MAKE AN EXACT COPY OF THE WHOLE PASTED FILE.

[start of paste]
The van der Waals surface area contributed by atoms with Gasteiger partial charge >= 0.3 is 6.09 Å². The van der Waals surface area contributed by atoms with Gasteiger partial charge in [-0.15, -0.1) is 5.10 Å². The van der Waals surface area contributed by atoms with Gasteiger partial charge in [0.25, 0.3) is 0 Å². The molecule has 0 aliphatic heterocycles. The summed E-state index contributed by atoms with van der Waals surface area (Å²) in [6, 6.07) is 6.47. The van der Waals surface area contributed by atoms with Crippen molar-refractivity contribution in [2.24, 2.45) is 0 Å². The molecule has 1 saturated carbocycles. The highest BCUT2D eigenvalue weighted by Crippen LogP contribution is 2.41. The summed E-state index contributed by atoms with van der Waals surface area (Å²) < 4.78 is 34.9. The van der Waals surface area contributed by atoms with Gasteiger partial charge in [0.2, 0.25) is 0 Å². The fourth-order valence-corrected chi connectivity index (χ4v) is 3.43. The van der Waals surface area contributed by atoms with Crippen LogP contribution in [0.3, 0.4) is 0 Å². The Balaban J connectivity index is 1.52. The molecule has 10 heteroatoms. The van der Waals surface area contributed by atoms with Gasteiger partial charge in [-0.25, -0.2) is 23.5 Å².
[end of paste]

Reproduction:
The van der Waals surface area contributed by atoms with Gasteiger partial charge >= 0.3 is 6.09 Å². The van der Waals surface area contributed by atoms with Gasteiger partial charge in [-0.15, -0.1) is 5.10 Å². The van der Waals surface area contributed by atoms with Gasteiger partial charge in [0.25, 0.3) is 0 Å². The molecule has 0 aliphatic heterocycles. The summed E-state index contributed by atoms with van der Waals surface area (Å²) in [6, 6.07) is 6.47. The van der Waals surface area contributed by atoms with Crippen molar-refractivity contribution in [2.24, 2.45) is 0 Å². The molecule has 1 saturated carbocycles. The highest BCUT2D eigenvalue weighted by Crippen LogP contribution is 2.41. The summed E-state index contributed by atoms with van der Waals surface area (Å²) < 4.78 is 34.9. The van der Waals surface area contributed by atoms with Gasteiger partial charge in [0.2, 0.25) is 0 Å². The fourth-order valence-corrected chi connectivity index (χ4v) is 3.43. The van der Waals surface area contributed by atoms with Crippen LogP contribution in [0.3, 0.4) is 0 Å². The Balaban J connectivity index is 1.52. The molecule has 10 heteroatoms. The van der Waals surface area contributed by atoms with Gasteiger partial charge in [-0.25, -0.2) is 23.5 Å².